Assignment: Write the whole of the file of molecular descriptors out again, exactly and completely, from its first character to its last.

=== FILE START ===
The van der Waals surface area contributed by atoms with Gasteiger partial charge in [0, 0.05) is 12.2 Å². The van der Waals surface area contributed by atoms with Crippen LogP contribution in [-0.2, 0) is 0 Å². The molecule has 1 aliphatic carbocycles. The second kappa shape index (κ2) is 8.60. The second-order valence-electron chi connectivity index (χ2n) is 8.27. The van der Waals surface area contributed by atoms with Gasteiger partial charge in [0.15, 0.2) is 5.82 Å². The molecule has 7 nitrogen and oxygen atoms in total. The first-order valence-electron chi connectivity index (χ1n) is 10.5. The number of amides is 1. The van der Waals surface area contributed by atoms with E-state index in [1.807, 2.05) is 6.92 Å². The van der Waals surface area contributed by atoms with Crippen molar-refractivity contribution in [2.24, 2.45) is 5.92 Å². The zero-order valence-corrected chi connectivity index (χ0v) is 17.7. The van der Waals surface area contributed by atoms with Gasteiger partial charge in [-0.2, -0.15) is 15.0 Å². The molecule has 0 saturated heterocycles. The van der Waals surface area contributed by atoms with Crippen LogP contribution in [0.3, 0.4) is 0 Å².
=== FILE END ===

The van der Waals surface area contributed by atoms with Gasteiger partial charge in [0, 0.05) is 12.2 Å². The van der Waals surface area contributed by atoms with Crippen LogP contribution in [-0.2, 0) is 0 Å². The molecule has 1 aliphatic carbocycles. The second kappa shape index (κ2) is 8.60. The second-order valence-electron chi connectivity index (χ2n) is 8.27. The van der Waals surface area contributed by atoms with Gasteiger partial charge in [0.15, 0.2) is 5.82 Å². The molecule has 7 nitrogen and oxygen atoms in total. The first-order valence-electron chi connectivity index (χ1n) is 10.5. The number of amides is 1. The van der Waals surface area contributed by atoms with E-state index in [1.807, 2.05) is 6.92 Å². The van der Waals surface area contributed by atoms with Crippen molar-refractivity contribution in [2.24, 2.45) is 5.92 Å². The zero-order valence-corrected chi connectivity index (χ0v) is 17.7. The van der Waals surface area contributed by atoms with Gasteiger partial charge in [-0.2, -0.15) is 15.0 Å². The molecule has 0 saturated heterocycles. The van der Waals surface area contributed by atoms with Crippen LogP contribution in [0.3, 0.4) is 0 Å².